40

I have defined the equal by definition sign:

enter image description here

with this code: \newcommand{\eqdef}{\overset{def}{=}}.

However, "def" extends over the edges of the equal sign. Is there a wider equal sign to use?

5
  • 2
    You could just use the various 'equivalence' signs (mathworld.wolfram.com/Equivalent.html) that denote 'equality by definition'.
    – Dancrumb
    Nov 19, 2011 at 16:55
  • 1
    A more specific link: mathworld.wolfram.com/Defined.html
    – Dancrumb
    Nov 19, 2011 at 16:55
  • 1
    Rather than using an abbreviated word over an elongated equal sign, have you considered using either the $\equiv$ symbol or the macro $\overset{!}{=}$?
    – Mico
    Nov 19, 2011 at 20:34
  • I have considered $\equiv$, as well as $\triangleq$, but decided to use $\overset{def}{=}$, as (I think) is more obvious what it means
    – Zack
    Nov 19, 2011 at 21:20
  • Related Question: Short equals sign. May 26, 2012 at 4:04

6 Answers 6

65

Just put two equals signs, backing up slightly:

\newcommand{\eqdef}{\overset{\mathrm{def}}{=\joinrel=}}

This is how TeX builds extensible arrows.

enter image description here

The magic macro \joinrel is defined as

\mathrel{\mkern-3mu}

and the magic is done by the fact that TeX doesn't put spaces between consecutive relation symbols:

=\mathrel{\mkern-3mu}=

will thus result in two equals signs slightly superimposed to each other.

2
  • 1
    I had to accept this as, \joinrel > \usepackage{extarrows}.
    – Zack
    Nov 19, 2011 at 16:47
  • Amazing solution, egreg! :) Nov 20, 2011 at 10:28
37

The extarrows package provides \xlongequal{<stuff>}:

enter image description here

\documentclass{article}
\usepackage{extarrows}% http://ctan.org/pkg/extarrows
\newcommand{\eqdef}{\xlongequal{\text{def}}}%
\begin{document}
\[ f(x) \eqdef g(x) = ax^2+bx+c \]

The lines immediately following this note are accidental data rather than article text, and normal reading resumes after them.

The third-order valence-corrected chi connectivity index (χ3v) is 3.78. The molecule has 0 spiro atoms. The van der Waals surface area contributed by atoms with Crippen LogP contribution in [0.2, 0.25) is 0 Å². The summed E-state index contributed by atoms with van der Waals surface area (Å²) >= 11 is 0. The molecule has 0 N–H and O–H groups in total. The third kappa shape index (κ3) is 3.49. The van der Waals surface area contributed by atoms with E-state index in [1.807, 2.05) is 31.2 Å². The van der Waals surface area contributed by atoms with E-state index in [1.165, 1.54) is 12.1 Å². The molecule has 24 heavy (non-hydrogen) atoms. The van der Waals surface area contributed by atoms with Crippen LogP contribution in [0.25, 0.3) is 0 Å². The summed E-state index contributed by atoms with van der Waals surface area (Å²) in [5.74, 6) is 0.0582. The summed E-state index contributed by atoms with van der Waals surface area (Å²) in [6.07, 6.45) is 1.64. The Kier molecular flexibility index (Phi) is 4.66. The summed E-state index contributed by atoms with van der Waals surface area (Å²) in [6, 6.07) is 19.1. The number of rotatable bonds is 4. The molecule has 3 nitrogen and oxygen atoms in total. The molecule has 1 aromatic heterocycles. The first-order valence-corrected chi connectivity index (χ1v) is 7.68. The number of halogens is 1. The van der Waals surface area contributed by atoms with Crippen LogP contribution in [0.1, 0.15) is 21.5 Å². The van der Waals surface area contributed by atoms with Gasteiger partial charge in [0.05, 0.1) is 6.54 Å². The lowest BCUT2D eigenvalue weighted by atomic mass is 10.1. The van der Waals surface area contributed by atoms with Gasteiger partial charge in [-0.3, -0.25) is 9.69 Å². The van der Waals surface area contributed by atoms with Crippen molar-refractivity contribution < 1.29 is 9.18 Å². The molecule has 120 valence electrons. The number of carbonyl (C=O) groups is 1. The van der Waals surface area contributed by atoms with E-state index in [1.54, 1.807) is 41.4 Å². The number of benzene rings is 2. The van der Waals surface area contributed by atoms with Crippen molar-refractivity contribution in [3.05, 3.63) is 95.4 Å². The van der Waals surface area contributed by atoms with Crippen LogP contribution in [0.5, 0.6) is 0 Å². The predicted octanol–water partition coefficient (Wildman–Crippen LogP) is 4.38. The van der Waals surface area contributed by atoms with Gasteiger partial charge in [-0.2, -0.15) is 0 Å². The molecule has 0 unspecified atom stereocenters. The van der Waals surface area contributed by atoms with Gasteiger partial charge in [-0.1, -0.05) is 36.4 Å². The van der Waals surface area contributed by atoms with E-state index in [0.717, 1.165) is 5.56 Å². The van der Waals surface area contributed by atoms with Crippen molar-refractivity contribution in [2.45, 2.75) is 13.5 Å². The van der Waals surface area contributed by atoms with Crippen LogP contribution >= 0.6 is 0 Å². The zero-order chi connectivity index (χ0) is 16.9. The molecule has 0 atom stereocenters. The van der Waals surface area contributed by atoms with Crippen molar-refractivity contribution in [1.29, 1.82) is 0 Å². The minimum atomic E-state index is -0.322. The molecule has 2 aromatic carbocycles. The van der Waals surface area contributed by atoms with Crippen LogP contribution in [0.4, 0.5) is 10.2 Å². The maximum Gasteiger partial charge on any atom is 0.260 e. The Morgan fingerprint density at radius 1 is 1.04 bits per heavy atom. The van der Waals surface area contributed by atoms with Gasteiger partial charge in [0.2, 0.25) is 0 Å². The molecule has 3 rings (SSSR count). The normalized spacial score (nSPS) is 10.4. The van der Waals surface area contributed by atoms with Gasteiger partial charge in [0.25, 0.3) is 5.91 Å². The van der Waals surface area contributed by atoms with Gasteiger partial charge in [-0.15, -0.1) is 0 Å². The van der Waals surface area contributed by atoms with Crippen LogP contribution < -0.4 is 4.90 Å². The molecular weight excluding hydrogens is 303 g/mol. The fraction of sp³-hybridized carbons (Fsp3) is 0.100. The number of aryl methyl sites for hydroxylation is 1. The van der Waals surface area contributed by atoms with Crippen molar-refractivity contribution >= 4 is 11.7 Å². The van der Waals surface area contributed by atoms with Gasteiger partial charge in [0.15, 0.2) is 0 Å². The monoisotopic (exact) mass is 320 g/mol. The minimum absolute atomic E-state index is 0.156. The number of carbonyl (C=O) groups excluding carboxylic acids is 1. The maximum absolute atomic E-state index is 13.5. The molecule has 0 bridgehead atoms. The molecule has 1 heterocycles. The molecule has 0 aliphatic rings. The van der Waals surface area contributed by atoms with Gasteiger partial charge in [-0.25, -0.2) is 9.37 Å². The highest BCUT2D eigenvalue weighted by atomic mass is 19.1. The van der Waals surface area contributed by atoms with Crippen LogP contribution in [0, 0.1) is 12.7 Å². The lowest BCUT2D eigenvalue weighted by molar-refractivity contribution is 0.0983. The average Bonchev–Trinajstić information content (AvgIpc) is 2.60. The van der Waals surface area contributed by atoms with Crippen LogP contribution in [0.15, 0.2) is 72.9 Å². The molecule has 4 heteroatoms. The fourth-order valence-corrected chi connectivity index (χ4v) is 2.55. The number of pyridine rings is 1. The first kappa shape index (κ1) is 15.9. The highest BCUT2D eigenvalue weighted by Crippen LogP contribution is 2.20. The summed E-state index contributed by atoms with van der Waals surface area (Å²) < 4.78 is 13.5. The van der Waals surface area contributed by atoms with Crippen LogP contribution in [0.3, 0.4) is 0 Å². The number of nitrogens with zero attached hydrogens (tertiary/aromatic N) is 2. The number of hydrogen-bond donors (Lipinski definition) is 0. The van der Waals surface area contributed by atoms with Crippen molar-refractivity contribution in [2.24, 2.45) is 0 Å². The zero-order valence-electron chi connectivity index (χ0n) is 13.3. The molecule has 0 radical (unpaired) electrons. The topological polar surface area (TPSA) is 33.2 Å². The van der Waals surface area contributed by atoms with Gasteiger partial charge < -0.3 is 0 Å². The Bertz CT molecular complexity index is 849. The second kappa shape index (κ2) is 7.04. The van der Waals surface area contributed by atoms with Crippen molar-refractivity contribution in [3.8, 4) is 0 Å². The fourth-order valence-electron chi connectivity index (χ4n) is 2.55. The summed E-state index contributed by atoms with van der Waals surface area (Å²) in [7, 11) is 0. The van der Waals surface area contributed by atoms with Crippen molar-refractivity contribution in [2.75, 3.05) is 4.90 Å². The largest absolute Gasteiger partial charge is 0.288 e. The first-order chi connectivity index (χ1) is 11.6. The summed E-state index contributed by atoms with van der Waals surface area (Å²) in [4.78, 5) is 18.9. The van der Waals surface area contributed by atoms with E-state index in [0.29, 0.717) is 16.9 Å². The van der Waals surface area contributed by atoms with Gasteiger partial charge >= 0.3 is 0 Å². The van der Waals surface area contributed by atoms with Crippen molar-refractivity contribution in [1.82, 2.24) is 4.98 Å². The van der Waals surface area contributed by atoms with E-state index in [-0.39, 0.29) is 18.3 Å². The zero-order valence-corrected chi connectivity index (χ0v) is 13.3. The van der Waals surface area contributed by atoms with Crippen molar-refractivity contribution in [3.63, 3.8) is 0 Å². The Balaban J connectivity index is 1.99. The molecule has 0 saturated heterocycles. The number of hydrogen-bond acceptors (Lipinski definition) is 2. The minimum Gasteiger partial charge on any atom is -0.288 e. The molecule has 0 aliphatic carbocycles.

\end{document}

extarrows requires amsmath (so it is loaded by default). As such, I've used \text which scales to the appropriate text font in the given math size.

If you want the boundary of the overset def to be tighter, use

\newcommand{\eqdef}{\xlongequal{\!\text{def}\!}}%

which removes some space around def.

0
23

If you want the size to math exactly, you can use \resizebox from the graphicx package and scale the width to the desired size (width of the unscaled version), and leave the height to be the same as the height of the = sign. Here is a comparison of the regular, and re sized versions:

enter image description here

\documentclass[border=2pt]{standalone}
\usepackage{amsmath}% 
\usepackage{graphicx}% needed for \resizebox
\usepackage{calc}%     needed for the width/height calculations

\newcommand*{\MyDef}{\mathrm{def}}
\newcommand*{\eqdefU}{\ensuremath{\mathop{\overset{\MyDef}{=}}}}% Unscaled version
\newcommand*{\eqdef}{\mathop{\overset{\MyDef}{\resizebox{\widthof{\eqdefU}}{\heightof{=}}{=}}}}

\begin{document}
\begin{alignat*}{2}
    f(x) &\eqdefU g(x) = h(x) \quad\text{Unscaled}\\
    f(x) &\eqdef  g(x) = h(x) \quad\text{Scaled}
\end{alignat*}
\end{document}
3
  • 1
    \usepackage{pgf} why do you need it? There are only basic box calculations.
    – user2478
    Nov 19, 2011 at 19:12